Tag Archives: key stage three

Great War Workshops in Hackney and Walthamstow

Private PeacefulApart from all the wonderful stories I have been telling to children and adults at festivals, libraries and schools this year it has also been my absolute pleasure to work with two of East London’s brilliant local museums.

Earlier in the year I worked with Hackney Museum to develop and present Hackney to Ypres, which was presented to coincide with their exhibition “Writing Home”.  In the session we considered and contrasted the letters of soldiers from Hackney with the work of Wilfred Owen and Rupert Brooke as well as presenting discussion and role play activities.

Since then I have worked with The Vestry House Museum (sister museum to The William Morris Gallery-Museum of the Year 2013) in Walthamstow to develop a session to compliment their exhibition “Raids, Rationing and Riots”.  Building on the work I did in Hackney we have developed a session that incorporates multimedia, role play and analysing sources in a local study.

Leading a Highwayman Workshop

Both sessions (aimed at Years 5-7) require participants to look at sources and use inference and deduction skills as they consider what life was like in East London during The Great War.  They also include drama games and activities which help to make the sessions dynamic.

Feedback on both sessions has been very encouraging and I hope they will have a lasting legacy.  Having presented Private Peaceful and The War Game I can safely say that these workshops helped my understanding what happened 100 years ago!  It has been wonderful for me to work with two such outstanding museums.  I will take a lot from these experiences and commend these sessions to schools in and around the area.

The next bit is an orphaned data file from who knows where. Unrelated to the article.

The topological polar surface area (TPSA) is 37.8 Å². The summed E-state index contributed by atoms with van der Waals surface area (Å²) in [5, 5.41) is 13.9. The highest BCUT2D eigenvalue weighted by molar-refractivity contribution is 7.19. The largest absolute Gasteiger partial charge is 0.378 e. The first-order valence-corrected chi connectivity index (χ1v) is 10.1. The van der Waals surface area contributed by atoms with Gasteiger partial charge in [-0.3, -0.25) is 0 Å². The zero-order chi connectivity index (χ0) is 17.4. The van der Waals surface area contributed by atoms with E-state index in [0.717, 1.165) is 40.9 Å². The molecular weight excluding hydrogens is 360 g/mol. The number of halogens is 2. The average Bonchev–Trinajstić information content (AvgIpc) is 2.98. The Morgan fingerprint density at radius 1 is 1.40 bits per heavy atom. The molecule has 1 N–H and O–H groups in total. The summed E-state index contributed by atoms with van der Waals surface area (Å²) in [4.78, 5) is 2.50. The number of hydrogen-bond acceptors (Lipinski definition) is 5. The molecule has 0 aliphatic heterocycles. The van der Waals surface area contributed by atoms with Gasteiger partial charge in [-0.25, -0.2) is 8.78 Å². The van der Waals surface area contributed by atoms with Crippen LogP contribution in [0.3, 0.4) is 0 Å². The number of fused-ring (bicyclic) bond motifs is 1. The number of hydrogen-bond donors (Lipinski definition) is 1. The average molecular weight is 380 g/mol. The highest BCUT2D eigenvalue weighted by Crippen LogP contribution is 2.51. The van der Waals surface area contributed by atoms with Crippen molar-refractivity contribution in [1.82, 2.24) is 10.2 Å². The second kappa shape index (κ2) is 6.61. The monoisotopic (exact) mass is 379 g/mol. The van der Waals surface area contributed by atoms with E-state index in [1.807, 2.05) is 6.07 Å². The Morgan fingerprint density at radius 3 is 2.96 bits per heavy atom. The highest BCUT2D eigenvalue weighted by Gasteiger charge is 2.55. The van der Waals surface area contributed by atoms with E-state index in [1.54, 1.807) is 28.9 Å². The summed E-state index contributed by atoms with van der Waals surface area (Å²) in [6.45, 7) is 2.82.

I also commend the difference that an arts practitioner can make to a child’s understanding of a topic.  The workshops people like me offer to organisations can introduce, consolidate or enhance a child’s learning.  My approach is playful and energetic as groups learn through doing and enjoying.  Over the years I have used drama to unpick Darwin and Evolution, Shakespeare, the History of Highwaymen and even healthy eating.  Could I help to unlock that tricky subject?  Try me.

Mammoths to Medals (Revisited)

John Kirk specialises in drama workshops and theatre for young people.In 2013 I moved from the London borough of Hackney to the London Borough of Waltham Forest.  I may have only moved seven short miles but after six happy years in one of the most vibrant boroughs in Britain it was a massive wrench.  Whilst living in Hackney I had some of the most creatively fulfilling years of my life as I built strong working relationships with organisations including The Hackney Museum.  Hackney Museum, based in Hackney Central Library is an amazing community resource staffed by knowledgeable and creative people with a passion for sharing local history.  I may be biased but I think its one of the best museums in the country.

Working in heritage environments is something I really enjoy.  My earliest solo storytelling pieces were based around British history (including a Victorian Classroom session for The Bruce Castle Museum) and this summer I will be helping to lead a creative exploration of the Guilden Morden fire.

Anyway, as I sat watching Lizzy Yarnold, Jade Etherington and Team GB at the Sochi Winter and Paralympic Games I couldn’t help but think back to my time working with Hackney Museum.  It was in the build up to Summer Olympic and Paralympics (London 2012) that I collaborated with Hackney Museum on Mammoths to Medals,a presentation which sought to tell the incredible story of Hackney’s history as part of the Museum’s Mapping the Change project.  In just 30 minutes we explored 200,000 years of Hackney’s history highlighting the contributions of those people who have called Hackney their home; Anglo Saxon Farmers, Tudor Society, Victorian Industrialists and migrants from across the globe.